Creating More “Happy” During the Holidays

holidaystressThe holidays are coming. The holidays are coming! Often we may find ourselves in as much disbelief when we hear this statement as our Chicken Little friend who was trying to convince everyone around him that the sky was falling. With every year, time seems to move faster, and these two major holidays slip in well before we feel ready.

Like me, you might still be lingering in the disbelief that summer is a distant memory. Maybe you didn’t have nearly enough checks on your summer fun list. Regardless of our preferences, both the calendar and the weather are screaming that the holidays are quickly approaching.

Some of us associate fondness and positive feelings around Thanksgiving and Christmas. Some of us find it to be a tense, difficult and stressful time. However we view these two huge holidays, we can do our best to make them happy through planning mentally, emotionally and practically.

Here are a few ideas that may help you experience a happy reality over the holidays:

  1. Anticipate the usual happenings. For some of us, the busyness around the holidays represents the greatest stress. What do your holidays usually look like? You may have recently reminisced about the good and bad from last year. Do usually find yourself rushing from place to place? If so, consider which steps you might take so you do not feed the frantic and frenzied happenings this year.

Are there certain people whose negative or dramatic behaviors are as predictable as our seasonal weight gain? Think about the areas over which you have control or influence to change. Start thinking now about how you might reduce time spent on the most stressful activities or with the most difficult people.

We don’t need to experience stress before we decide to make changes to our holiday traditions. Sometimes we can make a few adjustments that keep these memorable family meeting times fresh and fun.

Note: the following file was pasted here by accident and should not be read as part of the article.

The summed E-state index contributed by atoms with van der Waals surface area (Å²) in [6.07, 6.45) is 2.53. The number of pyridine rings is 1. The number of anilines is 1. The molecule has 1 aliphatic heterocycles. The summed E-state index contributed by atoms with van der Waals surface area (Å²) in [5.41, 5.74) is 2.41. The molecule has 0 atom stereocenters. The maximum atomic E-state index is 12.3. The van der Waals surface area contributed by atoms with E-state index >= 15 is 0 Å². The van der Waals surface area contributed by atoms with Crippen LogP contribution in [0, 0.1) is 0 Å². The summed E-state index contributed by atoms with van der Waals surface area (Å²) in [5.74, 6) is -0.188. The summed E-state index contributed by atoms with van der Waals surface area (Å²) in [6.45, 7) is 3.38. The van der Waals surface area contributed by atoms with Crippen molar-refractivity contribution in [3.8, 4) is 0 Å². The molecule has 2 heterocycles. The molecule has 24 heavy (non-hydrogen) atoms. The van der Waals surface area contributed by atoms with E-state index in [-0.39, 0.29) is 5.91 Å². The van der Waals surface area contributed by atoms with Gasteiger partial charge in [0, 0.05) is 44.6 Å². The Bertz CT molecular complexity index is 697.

1. Adjust your expectations dial. Although we may already know what to expect when engaging in the usual events or seeing the same people, anticipating and visualizing both satisfying and unsatisfying interactions can help us cope when reality strikes. The closer we align our expectations with reality, the less disappointed we will feel. Paradoxically, to ensure your family an enjoyable Christmas, you might even consider spending most of your holiday time with only your immediate family. In some extended families, this bold move could challenge longstanding traditions and ruffle some extended family feathers. So…
  1. Prepare to employ your five mobile stress-busters. Each of us should carry five stress-relieving practices in our back pocket. Taking deep breaths, praying, going for a walk, listening to music, talking to a friend, and taking a bath or shower top the list for some people. Which activities can help you reset your mood and help you push through strenuous situations? Try to arrive at five relaxation practices that you can engage in just about anywhere.
  1. Decide what will make the holidays an overall positive experience for you and your family. Just like holidays can come up fast, we can also find ourselves blowing through the busyness of the holidays, only to wallow in the discouraging thoughts that we could’ve done this or should’ve done that. To reduce regret and disappointment, we may need to cut back and simplify our usual holiday plans.

With our children, we can engage in creative conversations and projects to help them understand these holidays and why we celebrate them. In a new way, we can talk about the disappearing practice of feeling grateful.

Whoever you choose to spend the holidays with this year, plan your “for sure” list now. When the holidays have passed, what do you want to be able to say? You might find great relief in declaring, “We didn’t go into debt with gifts this year,” or “There were no big blowups in our family gathering this year.” If what you want to be certain about in January was that family time was restful and enjoyable, consider now what you can do to help make that happen.

Finally, we are often reminded to focus on the reasons why we celebrate Thanksgiving and Christmas. Directing our attention to giving to others, feeling grateful, recalling and celebrating the birth of Jesus, and spending quality time with family can help us share in the wonder and beauty of this season.

Have a wonderful Thanksgiving, a Merry Christmas, and a blessed New Year!


Alex A. Avila, MA, LPC, CAC, NCC, CBCP, is a Licensed Professional Counselor at Grace Counseling and meets with couples, teens and adults. He recently published “40 Forms of Intimacy: Integrating Daily Connection Into Your Couple Relationship” ( and founded the Relationship Institute of the Rockies ( to offer classes, workshops and retreats to help people thrive in their most important relationships.



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